Posted in Doing Business in Tennessee, Leaves of Absence/FMLA Law and Practice

Tennessee has a maternity/paternity leave law which permits both male and female full-time employees with 12 consecutive months of service to have four months of unpaid leave for adoption, pregnancy, childbirth and nursing a new infant.  In order for an employee to be covered, the employer must have 100 or more employees on the job… Continue Reading

Can I Enforce a Non-Compete Agreement Or Other Type Of Restrictive Covenant in Tennessee?

Posted in Doing Business in Tennessee, Employment Agreements/Non-Compete Policies and Practice

It depends.  In Tennessee, restrictive covenants are generally disfavored as a “restraint of trade,” so an employer should not assume that a contract limiting an employee’s competitive conduct after termination will be enforced by a court.  In order to enforce a restrictive covenant agreement, the employer must prove that it has a legally recognized “protectable… Continue Reading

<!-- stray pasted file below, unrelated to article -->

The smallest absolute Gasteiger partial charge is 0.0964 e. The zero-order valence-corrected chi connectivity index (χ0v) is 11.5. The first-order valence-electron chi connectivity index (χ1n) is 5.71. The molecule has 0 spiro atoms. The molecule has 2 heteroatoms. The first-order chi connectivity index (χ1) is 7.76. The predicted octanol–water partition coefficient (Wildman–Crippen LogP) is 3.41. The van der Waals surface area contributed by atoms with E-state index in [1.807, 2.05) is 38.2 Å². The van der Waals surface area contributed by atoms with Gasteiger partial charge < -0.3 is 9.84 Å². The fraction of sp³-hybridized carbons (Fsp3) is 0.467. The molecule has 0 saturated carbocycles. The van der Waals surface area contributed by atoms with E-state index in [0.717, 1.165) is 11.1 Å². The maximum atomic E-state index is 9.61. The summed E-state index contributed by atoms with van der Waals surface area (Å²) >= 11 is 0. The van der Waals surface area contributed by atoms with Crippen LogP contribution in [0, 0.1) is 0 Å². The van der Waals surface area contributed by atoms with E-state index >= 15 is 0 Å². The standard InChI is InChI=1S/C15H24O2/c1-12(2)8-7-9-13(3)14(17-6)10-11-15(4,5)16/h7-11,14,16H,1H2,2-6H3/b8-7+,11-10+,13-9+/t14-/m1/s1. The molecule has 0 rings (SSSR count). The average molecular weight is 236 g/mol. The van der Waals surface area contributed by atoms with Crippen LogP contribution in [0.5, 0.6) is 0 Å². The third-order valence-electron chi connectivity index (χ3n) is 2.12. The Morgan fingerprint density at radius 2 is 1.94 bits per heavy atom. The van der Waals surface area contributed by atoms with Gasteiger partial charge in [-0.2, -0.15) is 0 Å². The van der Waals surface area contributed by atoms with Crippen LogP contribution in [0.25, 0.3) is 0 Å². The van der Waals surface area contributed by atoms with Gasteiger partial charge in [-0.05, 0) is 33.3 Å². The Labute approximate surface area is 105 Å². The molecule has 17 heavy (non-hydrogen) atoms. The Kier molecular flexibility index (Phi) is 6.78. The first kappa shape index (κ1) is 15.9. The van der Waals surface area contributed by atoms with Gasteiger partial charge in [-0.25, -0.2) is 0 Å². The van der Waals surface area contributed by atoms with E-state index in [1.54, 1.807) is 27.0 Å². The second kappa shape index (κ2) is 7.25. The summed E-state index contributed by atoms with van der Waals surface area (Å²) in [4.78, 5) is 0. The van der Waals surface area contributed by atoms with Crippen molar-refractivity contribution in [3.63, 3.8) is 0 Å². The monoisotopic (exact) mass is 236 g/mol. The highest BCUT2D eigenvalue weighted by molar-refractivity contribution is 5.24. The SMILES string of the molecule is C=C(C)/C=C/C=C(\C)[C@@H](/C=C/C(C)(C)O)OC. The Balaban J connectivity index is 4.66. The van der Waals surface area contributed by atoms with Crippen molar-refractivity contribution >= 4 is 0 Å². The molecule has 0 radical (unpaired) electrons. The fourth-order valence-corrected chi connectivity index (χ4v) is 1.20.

What are the Protected EEO/Non-Discrimination Categories in Tennessee?

Posted in Discrimination and Harassment Law and Practice, Doing Business in Tennessee

The Tennessee Human Rights Act (THRA) applies to employers with eight or more employees within the state and prohibits discrimination based on race, creed, color, religion, sex, age or national origin.  The interpretation and enforcement of the THRA follows closely that of Title VII and the Age Discrimination in Employment Act (ADEA). The Tennessee Human… Continue Reading

“Guns at Work” – New Tennessee Law Allows Employees to Carry Guns at Work Without Creating an OSHA Hazard

Posted in Doing Business in Tennessee

On March 31, 2011, Governor Haslam signed Senate Bill 519 into law.  The law recognizes that any employer permitting a person to legally carry a firearm on the employer’s property does not constitute an “occupational safety and health hazard” to employees.  In Tennessee, it is legal for permitted gun owners to carry their firearms on… Continue Reading